A cheerfully ferocious “wrecker of civilization”—kin to Aleister Crowley and Austin Osman Spare, to William Burroughs and Brion Gysin, to Fluxus and Viennese Actionism—Genesis Breyer P-Orridge (1950–2020) occupied a crucial position at the nexus of interrelated postwar artistic streams for nearly a half century. “TIME=EMIT,” a recent show of the shape-shifting provocateur’s work at No Gallery, was billed with fitting impertinence as “a three-person solo exhibition,” revealing a sliver of the object-based strand of the polymath’s sprawling career via he/r tripartite personal and artistic identity. (P-Orridge adopted the pronouns he/r and s/he as they were third gender.) The twenty-odd works on view sketched a portrait of a figure constitutionally driven to translate he/r experience in the world via a program of making and remaking, one that extended to he/r very subjectivity.
Born Neil Megson in Manchester, UK, P-Orridge was already in he/r late teens seeking out like-minded collaborators for he/r genre-bending artistic efforts: publishing; organizing Happenings; and forming a string of performance-based collectives such as the Dada-influenced COUM Transmissions and later, as Genesis P-Orridge, the merciless progenitor of industrial music Throbbing Gristle. If the last was arguably the most widely known and acclaimed of P-Orridge’s long list of transgressive experiments—I still remember with queasy clarity the first time I heard “Hamburger Lady,” the band’s harrowing 1978 interpretation of a text by artist and writer Blaster Al Ackerman—the show here was a welcome reminder of the bravura work in 2D and 3D that P-Orridge also made across he/r career.
The earliest piece on view, St. Margaret, 1966–68, radiates a surprisingly orderly, almost classical disposition—the ghostly female silhouette on the canvas echoed by a freestanding sculptural rendering of the body suggested by the painted form, its torso and breasts decorated with winding tendrils of fire. Like the other work here from P-Orridge’s time as Megson—Untitled, 1966, a small pencil drawing whose network of delicately curving lines evokes the topographical skeins of Martín Ramírez’s linear tableaux—St. Margaret has a certain tenderness about it, one perhaps superficially unexpected given the confrontational posture usually associated with P-Orridge’s later work, but nevertheless a mood that always ran beneath even he/r most incendiary production.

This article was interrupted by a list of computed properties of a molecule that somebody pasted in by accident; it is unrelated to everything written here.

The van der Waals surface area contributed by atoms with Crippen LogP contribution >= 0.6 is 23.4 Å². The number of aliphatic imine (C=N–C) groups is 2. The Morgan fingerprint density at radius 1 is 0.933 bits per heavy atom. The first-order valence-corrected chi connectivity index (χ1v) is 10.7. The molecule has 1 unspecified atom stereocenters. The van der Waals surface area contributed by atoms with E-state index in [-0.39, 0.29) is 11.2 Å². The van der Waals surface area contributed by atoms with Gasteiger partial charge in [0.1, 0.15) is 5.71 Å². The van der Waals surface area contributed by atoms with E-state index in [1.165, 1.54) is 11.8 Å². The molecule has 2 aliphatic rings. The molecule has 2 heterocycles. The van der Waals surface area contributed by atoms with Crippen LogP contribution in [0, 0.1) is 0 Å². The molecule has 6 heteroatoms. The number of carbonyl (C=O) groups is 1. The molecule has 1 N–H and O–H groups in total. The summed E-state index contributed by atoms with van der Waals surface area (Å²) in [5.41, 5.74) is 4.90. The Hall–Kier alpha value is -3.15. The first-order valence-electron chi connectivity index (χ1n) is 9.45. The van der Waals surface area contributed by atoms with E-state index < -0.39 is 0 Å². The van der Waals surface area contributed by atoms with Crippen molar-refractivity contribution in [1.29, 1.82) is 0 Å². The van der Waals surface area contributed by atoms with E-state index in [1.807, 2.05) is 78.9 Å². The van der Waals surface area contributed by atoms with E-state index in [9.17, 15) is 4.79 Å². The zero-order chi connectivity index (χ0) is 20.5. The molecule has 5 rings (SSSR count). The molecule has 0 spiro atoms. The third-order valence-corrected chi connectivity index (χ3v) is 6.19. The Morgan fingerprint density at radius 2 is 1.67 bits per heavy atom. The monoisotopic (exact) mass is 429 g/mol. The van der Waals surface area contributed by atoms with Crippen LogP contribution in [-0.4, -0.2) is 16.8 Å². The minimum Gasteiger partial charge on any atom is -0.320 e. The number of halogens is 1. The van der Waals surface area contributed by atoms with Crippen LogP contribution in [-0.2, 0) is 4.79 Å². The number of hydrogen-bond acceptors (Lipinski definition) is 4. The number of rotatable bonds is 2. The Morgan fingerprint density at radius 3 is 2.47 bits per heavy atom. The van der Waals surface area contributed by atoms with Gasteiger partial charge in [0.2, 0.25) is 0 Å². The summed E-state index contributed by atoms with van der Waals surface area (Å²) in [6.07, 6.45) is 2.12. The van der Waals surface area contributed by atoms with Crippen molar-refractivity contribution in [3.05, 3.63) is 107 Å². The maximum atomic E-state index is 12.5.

While Untitled (Tree of Life 41), 1975–2018, and Untitled (Tree of Life 2), 1975, a pair of similarly temperate ink drawings on envelopes, further exemplified the gentler strands of P-Orridge’s oeuvre, the show also highlighted the more familiarly mordant flavors of he/r practice. To the Sun!, 1987, for example, is one of a number of the artist’s cut-up works—a front page from the titular English tabloid detourned as part of the artist’s insistent assaults on the hypocrisies of British propriety. Another, Untitled (White Art), 1975, features a grainy snippet of black-and-white erotica, the back of which is apparently stamped, invisibly to the viewer, with one of COUM’s sardonic slogans: THE GREATEST HUMAN CATASTROPHE SINCE ADAM GOT A HARD ON.
A series of boxed mixed-media constructions from three different decades gathered resonant totems into arrays like louche Joseph Cornell works, demonstrating the artist’s more baroque figurings of he/r magickal inner life, while Shoe Horn #11 (Red Shoe for Susana), 2019, is even more explicitly autobiographical. The work, a fetish object in which a dominatrix’s shoe is augmented with a section of sharp animal horn, a rough hunk of copper, and a crystal diadem, was made as a memento of P-Orridge’s first encounter, in a BDSM dungeon, with he/r longtime partner, Jacqueline Breyer, aka Lady Jaye. It was with Lady Jaye that P-Orridge embarked in 1993 on he/r “pandrogeny project,” a process through which the two employed various forms of body modification toward a merging of their psychophysiological identities. Meanwhile, a selection from the artist’s vast collection of Polaroids had a more directly intimate feel: the artist smiling with a friend or pursing he/r bee-stung lips; a 2004 shot of he/r cat Lucy curled up in a blanket subtitled, with characteristic cheek, Can You See My Pussy. The images, like the other pieces on view and the wider output with which they are in dialogue, constituted a document of a truly rare sort of fully lived practice, one in which “Do what thou wilt” was in actual fact the whole of the law.
— Jeffrey Kastner